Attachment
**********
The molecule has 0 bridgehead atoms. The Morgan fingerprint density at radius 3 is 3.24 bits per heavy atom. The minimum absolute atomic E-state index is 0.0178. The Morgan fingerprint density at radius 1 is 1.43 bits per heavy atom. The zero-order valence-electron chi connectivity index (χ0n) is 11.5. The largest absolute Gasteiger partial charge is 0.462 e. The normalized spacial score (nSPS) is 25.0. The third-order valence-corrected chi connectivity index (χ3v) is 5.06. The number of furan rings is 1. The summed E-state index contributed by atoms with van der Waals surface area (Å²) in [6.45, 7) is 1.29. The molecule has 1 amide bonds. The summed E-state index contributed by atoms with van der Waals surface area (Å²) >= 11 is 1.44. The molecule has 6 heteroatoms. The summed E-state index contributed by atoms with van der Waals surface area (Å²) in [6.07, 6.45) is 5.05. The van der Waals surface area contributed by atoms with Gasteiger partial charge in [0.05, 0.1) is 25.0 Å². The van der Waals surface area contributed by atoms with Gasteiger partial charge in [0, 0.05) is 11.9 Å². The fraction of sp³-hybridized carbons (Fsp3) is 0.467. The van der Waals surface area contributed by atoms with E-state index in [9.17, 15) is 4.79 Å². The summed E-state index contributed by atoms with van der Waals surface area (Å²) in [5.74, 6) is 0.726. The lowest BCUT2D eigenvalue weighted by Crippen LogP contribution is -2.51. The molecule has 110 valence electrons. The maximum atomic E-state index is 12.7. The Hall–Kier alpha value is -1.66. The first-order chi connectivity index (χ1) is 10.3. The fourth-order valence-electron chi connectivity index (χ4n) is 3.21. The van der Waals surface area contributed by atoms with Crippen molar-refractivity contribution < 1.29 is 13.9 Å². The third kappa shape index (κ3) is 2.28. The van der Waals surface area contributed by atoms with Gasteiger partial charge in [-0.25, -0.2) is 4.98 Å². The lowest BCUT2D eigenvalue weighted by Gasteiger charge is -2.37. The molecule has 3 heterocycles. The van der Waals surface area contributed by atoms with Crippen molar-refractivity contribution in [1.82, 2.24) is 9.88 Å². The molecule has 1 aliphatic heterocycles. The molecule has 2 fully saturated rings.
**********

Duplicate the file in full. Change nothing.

The molecule has 0 bridgehead atoms. The Morgan fingerprint density at radius 3 is 3.24 bits per heavy atom. The minimum absolute atomic E-state index is 0.0178. The Morgan fingerprint density at radius 1 is 1.43 bits per heavy atom. The zero-order valence-electron chi connectivity index (χ0n) is 11.5. The largest absolute Gasteiger partial charge is 0.462 e. The normalized spacial score (nSPS) is 25.0. The third-order valence-corrected chi connectivity index (χ3v) is 5.06. The number of furan rings is 1. The summed E-state index contributed by atoms with van der Waals surface area (Å²) in [6.45, 7) is 1.29. The molecule has 1 amide bonds. The summed E-state index contributed by atoms with van der Waals surface area (Å²) >= 11 is 1.44. The molecule has 6 heteroatoms. The summed E-state index contributed by atoms with van der Waals surface area (Å²) in [6.07, 6.45) is 5.05. The van der Waals surface area contributed by atoms with Gasteiger partial charge in [0.05, 0.1) is 25.0 Å². The van der Waals surface area contributed by atoms with Gasteiger partial charge in [0, 0.05) is 11.9 Å². The fraction of sp³-hybridized carbons (Fsp3) is 0.467. The van der Waals surface area contributed by atoms with E-state index in [9.17, 15) is 4.79 Å². The summed E-state index contributed by atoms with van der Waals surface area (Å²) in [5.74, 6) is 0.726. The lowest BCUT2D eigenvalue weighted by Crippen LogP contribution is -2.51. The molecule has 110 valence electrons. The maximum atomic E-state index is 12.7. The Hall–Kier alpha value is -1.66. The first-order chi connectivity index (χ1) is 10.3. The fourth-order valence-electron chi connectivity index (χ4n) is 3.21. The van der Waals surface area contributed by atoms with Crippen molar-refractivity contribution < 1.29 is 13.9 Å². The third kappa shape index (κ3) is 2.28. The van der Waals surface area contributed by atoms with Gasteiger partial charge in [-0.25, -0.2) is 4.98 Å². The lowest BCUT2D eigenvalue weighted by Gasteiger charge is -2.37. The molecule has 3 heterocycles. The van der Waals surface area contributed by atoms with Crippen molar-refractivity contribution in [1.82, 2.24) is 9.88 Å². The molecule has 1 aliphatic heterocycles. The molecule has 2 fully saturated rings.